The Singularity is the point at which all the change in the last million years will be superseded by the change in the next five minutes —Kevin Kelly

One of the problems with discussing The Singularity, is that there are a number of definitions of the concept. It started with the idea of exponentially improving machine intelligence (AI), then added an associated technology growth, and ended with a biotechnology explosion and human-machine hybridization. So, which one are we to use? Or, can we use any of them? Is The Singularity real?

In a recent essay on the Singularity Web Log, the author raises an issue that challenges the very basis of The Singularity: the claim that technological growth is logistic, not exponential. The difference between the two equations is a limiting term. For example, take population (N) growth over time (t). Population grows at some rate (r).

Exponential: dN/dt = rN

Logisitic: dN/dt = rN * (K-N)/K

where K is some physical limiting factor, in this case, carrying capacity (see the article for a nice graphic).

Unfortunately, at this point, the essay wanders off into mysticism — K doesn’t matter because that’s a physical, not a machine intelligence concept, the map is not the territory, the machine is not the brain, my imagination is better than your imagination.

So, what about this K thing? Is it really not a limiter on machine intelligence? Is AI really not grounded in the physical world? Stated like that, the obvious answer is, of course it is. And to the extent that it is, it is limited by some definition of K. For the purposes of our discussion, K can be considered an outgrowth of the difference between electrons and molecules, to use Nicholas Negroponte’s phrase. Molecules are heavy, take up space, and are expensive to move. Electrons are essentially free, and can be moved anywhere almost instantly, and almost for free. Shifting publishing from paper books to e-books (still a work in progress) totally changed the dynamics of the industry. This electron/molecule dichotomy is what drives our discussion of K.

Take the most basic definition of The Singularity: that soon we will have the ability to build an AI that is better at designing AI’s than we are. At that messianic point the growth in AI capabilities will become exponential and we cannot foresee the ending. The trouble is, there’s a difference between the *concept* of a really strong AI and the *implementation* of the concept. An AI is implemented as computer code running on computer chips. Can this super AI¹ design AI², the next generation of chips and software exponentially faster than humans can? Of course it can, that’s the basis of The Singularity. Can we then retool a $5billion wafer fab to *produce* those chips for AI² exponentially faster? Can we manufacture the motherboards that will accept those chips? Build arrays of servers and ship them and install them at server farms around the world before AI³ comes down the pike? Perhaps AI¹ can show us how to do it faster, but *exponentially* faster? For The Information Singularity, K is the interface between the conceptual world and the real world.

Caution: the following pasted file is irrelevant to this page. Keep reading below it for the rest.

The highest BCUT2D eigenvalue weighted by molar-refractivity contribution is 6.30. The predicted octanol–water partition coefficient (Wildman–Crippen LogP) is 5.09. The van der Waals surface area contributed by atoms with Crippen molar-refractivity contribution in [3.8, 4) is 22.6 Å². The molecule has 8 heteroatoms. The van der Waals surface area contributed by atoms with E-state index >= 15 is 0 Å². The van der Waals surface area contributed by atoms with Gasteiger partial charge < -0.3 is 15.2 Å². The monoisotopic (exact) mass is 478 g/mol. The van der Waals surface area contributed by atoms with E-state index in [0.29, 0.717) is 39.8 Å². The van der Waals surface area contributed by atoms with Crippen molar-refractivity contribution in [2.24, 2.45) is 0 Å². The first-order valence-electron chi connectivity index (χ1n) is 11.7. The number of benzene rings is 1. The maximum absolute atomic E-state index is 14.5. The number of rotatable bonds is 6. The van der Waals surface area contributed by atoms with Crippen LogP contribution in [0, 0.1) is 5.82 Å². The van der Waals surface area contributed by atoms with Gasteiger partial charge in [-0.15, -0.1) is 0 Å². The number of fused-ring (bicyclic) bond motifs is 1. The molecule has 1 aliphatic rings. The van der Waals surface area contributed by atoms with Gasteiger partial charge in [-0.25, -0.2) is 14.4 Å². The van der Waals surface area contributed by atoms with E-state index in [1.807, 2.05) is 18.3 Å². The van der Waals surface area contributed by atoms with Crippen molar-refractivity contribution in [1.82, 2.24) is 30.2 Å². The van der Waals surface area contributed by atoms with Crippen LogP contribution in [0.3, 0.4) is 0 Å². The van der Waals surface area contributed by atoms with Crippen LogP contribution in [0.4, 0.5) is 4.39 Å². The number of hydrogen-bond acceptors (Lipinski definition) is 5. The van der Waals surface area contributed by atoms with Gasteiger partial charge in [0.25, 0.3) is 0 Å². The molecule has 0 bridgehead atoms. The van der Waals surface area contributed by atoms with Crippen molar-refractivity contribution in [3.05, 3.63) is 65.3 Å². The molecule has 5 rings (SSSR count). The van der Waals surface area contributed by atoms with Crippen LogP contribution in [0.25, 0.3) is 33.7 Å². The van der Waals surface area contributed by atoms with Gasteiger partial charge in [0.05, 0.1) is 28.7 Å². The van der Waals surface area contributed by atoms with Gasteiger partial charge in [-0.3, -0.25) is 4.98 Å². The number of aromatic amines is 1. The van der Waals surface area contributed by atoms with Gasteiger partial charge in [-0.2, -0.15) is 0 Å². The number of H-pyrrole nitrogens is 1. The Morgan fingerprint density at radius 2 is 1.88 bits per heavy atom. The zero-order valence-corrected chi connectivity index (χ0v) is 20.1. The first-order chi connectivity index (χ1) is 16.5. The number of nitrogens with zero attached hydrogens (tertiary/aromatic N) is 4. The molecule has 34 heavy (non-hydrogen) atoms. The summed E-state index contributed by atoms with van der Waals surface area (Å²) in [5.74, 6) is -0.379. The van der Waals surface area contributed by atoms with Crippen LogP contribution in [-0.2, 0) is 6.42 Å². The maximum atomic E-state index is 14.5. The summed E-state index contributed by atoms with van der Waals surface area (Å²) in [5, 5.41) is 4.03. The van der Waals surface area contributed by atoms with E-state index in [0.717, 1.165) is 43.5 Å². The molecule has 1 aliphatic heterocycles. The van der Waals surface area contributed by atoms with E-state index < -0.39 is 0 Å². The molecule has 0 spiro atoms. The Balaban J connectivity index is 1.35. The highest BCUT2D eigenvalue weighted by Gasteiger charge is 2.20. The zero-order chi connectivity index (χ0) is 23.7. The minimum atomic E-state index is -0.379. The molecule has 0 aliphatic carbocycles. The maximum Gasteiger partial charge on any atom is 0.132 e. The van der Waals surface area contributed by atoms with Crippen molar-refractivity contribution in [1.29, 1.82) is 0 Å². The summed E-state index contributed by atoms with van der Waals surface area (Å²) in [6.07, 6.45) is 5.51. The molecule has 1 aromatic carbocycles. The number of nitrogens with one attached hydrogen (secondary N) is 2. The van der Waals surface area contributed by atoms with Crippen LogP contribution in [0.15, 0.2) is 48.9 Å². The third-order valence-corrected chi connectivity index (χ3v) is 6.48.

When we take the next step, from The Information Singularity to The Technology Singularity, we run into the same K. AI² might be able to design better batteries and lighter cars, but actually building them takes time. And retooling takes time, and those times are not likely to be reduced nearly as fast as the designs are improved.

And finally, the biotechnology, human hybrids, new human race singularities are likely to be the slowest of all. Yes, we will be able to modify DNA to give us healthier bodies, computer-friendly brains, and two additional primary colors, but biology will not be rushed. As the old programmer joke about bringing in more staff on tardy projects goes, *it’s like putting nine women on the job so you can produce a baby in one month*.

So, it looks like the heart of K as a limiting factor on The Singularity, is *time*. The Information Singularity will cause computations, or rather, computation-driven decisions, to be made in exponentially less time. But the real-world instantiation of those decisions will still take place in Real World time. What makes this a true constraint on The Singularity is that *time* is a fundamental concept. The very heart of The Singularity concept is exponential time. If the application of information to molecules has to take place in Real Time, then, like the speed of light, our approach to The Singularity will become slower the closer we approach it.

Now, there is one bright spot here. In the equations above, N was population. In our calculations N would be *rate of change* of information processing/technology adoption, etc. So dN/dt measures the *change* in the rate of change over time (and should probably be dT/dt/dt, where T is technology).

The essay I’m quoting from takes a doom and gloom message from an exponential rate of change vs logistic equation rate, because the: “*overarching and obvious scenarios are: dramatic change, or relative stasis.*” No, they are not.

If the Logistic Theory is correct, the *rate* of technology *change*, technology adoption, will at some point *level out*. For tens of thousands of years, humankin faced essentially zero rate of change. The next thousand years was just like the last. Then things started changing. New technology appeared at such a rate that the next century was clearly better than the last. Then the next decade. Now, we are at a point where, if you wait two years, cutting edge technology will be wildly different. And if we’ve just rolled off the exponential part of the Logistic Curve and onto the flat, that’s the way things will stay — every two years we’ll see major changes in our world.

A fast, steady increase in technology may not be as exciting as a never-ending exponential, but at least you’ll be able to say that *some* part of your four-year college education is still valid when you graduate.